Trail running by a lake will help you find that extra energy when tiredness sets in

Te Ara Pataka (Summit Walkway) – Banks Peninsula

Right on Christchurch’s doorstep is an outdoor playground quite unlike any other in the country. Banks Peninsula is home to the Summit Walkway which leads to the Hilltop on the Akaroa Crater.

The beauty of this track – that’s a joy to trail run – is you can start and finish in a number of places. We’d suggest getting transport to the Hilltop end of the trail and running back to Diamond Harbour – where you can take a ferry across the harbour to Lyttelton and indulge in a few refreshments.

You’ll encounter a giant 2,000 year old totara tree, the highest peak on the peninsula and views of Lyttelton and Akaroa harbours as you sweat it out.

Some of the trail’s other main access points are:

  • The Bridle Path – below the Christchurch Gondola with easy access to Lyttelton
  • Sign of the Kiwi – at the top of Dyers Pass Road over the Port Hills
  • Kaituna Valley – only a short distance to the Packhorse Hut and some steep elevations
  • Port Levy Saddle – isolated but a great starting point if you want a shorter run to the top of Mount Herbert and back

Distance – 26 kms (16.2 miles) from Hilltop to Diamond Harbour

Trail conditions – compacted dirt and gravel

When to run – when there’s little or no wind

Restrictions – closed for lambing August to October

A couple running up a hill track
Running on undulating city trails is good training for longer, mountainous runs

Ben Lomond Track – Queenstown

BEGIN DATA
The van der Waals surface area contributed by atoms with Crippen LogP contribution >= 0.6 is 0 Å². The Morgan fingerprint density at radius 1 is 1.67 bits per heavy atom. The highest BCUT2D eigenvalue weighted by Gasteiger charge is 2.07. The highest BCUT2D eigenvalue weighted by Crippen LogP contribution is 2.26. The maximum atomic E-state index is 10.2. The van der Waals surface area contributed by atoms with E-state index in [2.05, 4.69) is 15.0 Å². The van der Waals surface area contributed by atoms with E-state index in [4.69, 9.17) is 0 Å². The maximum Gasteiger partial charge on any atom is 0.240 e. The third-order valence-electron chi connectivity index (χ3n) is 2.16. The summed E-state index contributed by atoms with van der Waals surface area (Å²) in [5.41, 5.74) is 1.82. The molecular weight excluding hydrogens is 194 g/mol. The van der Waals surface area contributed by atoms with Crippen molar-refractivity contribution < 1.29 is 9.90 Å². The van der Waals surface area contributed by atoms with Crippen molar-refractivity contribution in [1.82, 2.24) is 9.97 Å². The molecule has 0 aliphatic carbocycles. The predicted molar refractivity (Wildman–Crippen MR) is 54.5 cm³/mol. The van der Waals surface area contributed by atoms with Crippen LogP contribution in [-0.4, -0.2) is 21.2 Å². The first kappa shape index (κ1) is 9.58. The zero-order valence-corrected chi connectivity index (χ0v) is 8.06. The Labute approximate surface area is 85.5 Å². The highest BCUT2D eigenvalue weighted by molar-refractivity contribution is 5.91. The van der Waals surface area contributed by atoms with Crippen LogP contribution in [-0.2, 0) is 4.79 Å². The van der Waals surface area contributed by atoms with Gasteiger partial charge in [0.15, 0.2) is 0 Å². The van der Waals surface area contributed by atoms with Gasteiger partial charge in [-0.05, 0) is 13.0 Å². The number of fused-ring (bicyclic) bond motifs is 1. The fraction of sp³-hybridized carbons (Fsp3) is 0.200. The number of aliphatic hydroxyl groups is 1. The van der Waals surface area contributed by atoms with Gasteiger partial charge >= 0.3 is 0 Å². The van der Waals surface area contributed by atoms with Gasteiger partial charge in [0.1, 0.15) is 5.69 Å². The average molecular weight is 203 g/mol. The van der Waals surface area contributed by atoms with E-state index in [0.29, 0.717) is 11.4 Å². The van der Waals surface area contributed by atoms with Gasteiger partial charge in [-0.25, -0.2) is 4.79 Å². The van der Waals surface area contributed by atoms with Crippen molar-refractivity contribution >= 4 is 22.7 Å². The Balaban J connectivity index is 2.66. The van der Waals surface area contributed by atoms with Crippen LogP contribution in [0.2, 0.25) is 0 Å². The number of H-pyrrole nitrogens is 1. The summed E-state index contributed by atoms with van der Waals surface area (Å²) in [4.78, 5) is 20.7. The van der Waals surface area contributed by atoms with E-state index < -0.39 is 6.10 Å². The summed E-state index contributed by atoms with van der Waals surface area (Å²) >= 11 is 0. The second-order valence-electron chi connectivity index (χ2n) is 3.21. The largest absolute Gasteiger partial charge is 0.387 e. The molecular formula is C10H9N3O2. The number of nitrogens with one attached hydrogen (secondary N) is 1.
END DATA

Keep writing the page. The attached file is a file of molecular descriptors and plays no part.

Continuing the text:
This popular walking track which rises beyond the gondola from the heart of Queenstown is a winner with locals. It’s a demanding rise in elevation – more than 1,400 metres (4,593 feet) – so expect a tough uphill training run.

There are a few starting points:

  • The Tiki Trail – near the bottom of the gondola
  • One Mile Creek Track – beginning near the Fernhill roundabout
  • Skyline Access Road – at the top of the gondola if you prefer a shorter run

From Ben Lomond Saddle the trail gets steeper and rockier while rising to the summit. Depending on your trail running experience, you may decide to turn back at the saddle.

Your reward will be a tussock covered peak with spectacular panoramic views over Queenstown, Lake Wakatipu and the surrounding mountain ranges. The Ben Lomond Track summit is at 1,748 metres (5,735 feet) so it’s not a place to linger for too long.

Distance – 13.9 kms (8.6 miles)

Trail conditions – compacted dirt and gravel

When to run – spring, summer and autumn with good weather

Two people running on a hilltop in the distance
Why stay still when you can trail run

Rakiura Track – Stewart Island

For a true trail running adventure, take the short flight or ferry to Stewart Island.

Although not technically part of the South Island, the environment is similar yet extremely isolated. As such, the Rakiura Track gives you the opportunity to spot rare native birdlife when you’re on the trail.

Classed as a Great Walk, you can expect an undulating track through plenty of bush with beach sections, some uneven surfaces and possibly a little mud.

You’ll likely only meet hikers on the trail, who’ll probably think you’re mad for running it in less than a day. But if you spot indigenous weka or kiwi during your journey, it’ll be all the more worth it.

Distance – 32 kms (20 miles)

Trail conditions – compacted dirt, gravel, sand and swingbridges

When to run – early morning for a better chance to see kiwi

Forest on Stewart Island
Expect a different kind of trail run on Rakiura - Stewart Island